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The next frontier of responsible business

Paris — The COVID-19 crisis has revealed how intertwined all of our major challenges are. Biodiversity loss and rising inequalities have contributed to a global public-health disaster and the worst economic crisis in almost a century.

As often happens during such moments, people are suddenly open to changes that they previously would have rejected out of hand. For example, there is a major shift underway in the corporate world, where many managers and investors are eager to adopt more sustainable and responsible practices and business models. The task now is to ensure that this new mindset itself goes viral. How can we ensure that all businesses are getting on the right page, given that they will remain beholden to the demands and interests of shareholders and investors? One obvious answer is through Environmental, Social, and Governance standards. But ESG offers only a partial solution. Precisely because this field is now booming, it has become crowded and confusing, leading to complaints about “sustainability reporting fatigue.”

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Fortunately, there has been some consolidation recently, with major ESG standard-setters such as the Global Reporting Initiative and the Sustainability Accounting Standards Board announcing that they will work together. Their goal is not to create a single standard, but rather to “help stakeholders better understand how the standards may be used concurrently.”

Similarly, in the interest of clarity, comparability, and consistency, the World Economic Forum’s International Business Council recently issued “Stakeholder Capitalism Metrics” that aim to accelerate convergence among the leading private standard-setters. And the European Union has launched a review of its nonfinancial reporting directive, which requires large companies to disclose information on how they operate and manage social and environmental challenges.

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What we need is a set of truly global ESG standards with clear, harmonized metrics and disclosure rules. This doesn’t mean there needs to be only one set of standards. Some reporting standards will give more information than others; some will focus on topics that are important for enterprise value creation; and some will emphasize a company’s impact on the world around it. There would still be different approaches to ESG reporting, but all would rest on the same foundation.

Moreover, clear ESG reporting is only one part of the puzzle. Businesses also will need to complement ESG-based risk disclosures with metrics for assessing their impact on the environment and society, reporting both negative and positive externalities. Put another way, we must move from a culture of declarations and stated intentions to one of real-world results, based on impact assessments.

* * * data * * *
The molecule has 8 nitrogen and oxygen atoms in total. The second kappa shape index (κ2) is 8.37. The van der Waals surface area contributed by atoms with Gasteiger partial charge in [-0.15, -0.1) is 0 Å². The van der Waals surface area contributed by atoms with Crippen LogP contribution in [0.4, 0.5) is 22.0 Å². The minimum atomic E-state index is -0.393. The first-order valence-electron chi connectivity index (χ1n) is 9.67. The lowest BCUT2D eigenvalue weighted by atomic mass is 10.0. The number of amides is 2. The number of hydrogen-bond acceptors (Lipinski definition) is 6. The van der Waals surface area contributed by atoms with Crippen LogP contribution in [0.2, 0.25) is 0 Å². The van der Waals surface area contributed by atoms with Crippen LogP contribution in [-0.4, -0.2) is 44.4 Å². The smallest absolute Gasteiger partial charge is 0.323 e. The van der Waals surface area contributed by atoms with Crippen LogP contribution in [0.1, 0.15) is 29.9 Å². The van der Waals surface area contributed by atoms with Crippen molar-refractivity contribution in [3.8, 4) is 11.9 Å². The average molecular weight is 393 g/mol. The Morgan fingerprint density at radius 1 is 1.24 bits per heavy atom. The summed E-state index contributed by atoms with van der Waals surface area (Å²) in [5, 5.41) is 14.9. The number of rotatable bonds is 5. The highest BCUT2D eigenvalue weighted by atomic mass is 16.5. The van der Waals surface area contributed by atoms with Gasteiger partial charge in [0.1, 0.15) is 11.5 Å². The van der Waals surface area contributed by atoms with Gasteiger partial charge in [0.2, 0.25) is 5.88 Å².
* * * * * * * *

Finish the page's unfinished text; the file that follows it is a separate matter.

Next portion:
Measuring a company’s wider impact is the first step toward proper corporate accounting. Going beyond immediate output, such metrics focus on broader outcomes stemming from a company’s behavior. This type of framework encourages corporate leaders to integrate impact objectives into their core strategies, thus accelerating the shift in capital toward responsible investments. It also makes it easier for governments to fine-tune policies affecting corporate activities.

Impact accounting is the best way to create the kind of level playing field that stakeholder capitalism requires. It formally recognizes the value of decisions motivated by climate and biodiversity concerns. It accounts for employment issues such as wage equality, benefits, career advancement, and occupational health and safety. It encourages companies to promote sustainable practices throughout their supply chains, which can yield returns by making them more resilient against sudden shocks. And, last but not least, easy-to-understand impact metrics are the key to building trust with customers, local communities, and all other stakeholders.

The stakes are high, and governments and businesses must come together to take impact accounting mainstream. A global roadmap could cover key issues such as transparency and disclosure rules, in turn enabling faster progress toward common metrics and a shared methodology that could align the interests of corporations, investors, and governments around addressing the major challenges of our time. A new frontier of responsible business awaits. Project Syndicate—————-

Bertrand Badré, a former managing director of the World Bank, is CEO and founder of Blue like an Orange Sustainable Capital and the author of “Can Finance Save the World?” Camille Putois is CEO of Business for Inclusive Growth.

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TAGS: business, environment, governance, impact accounting, Society
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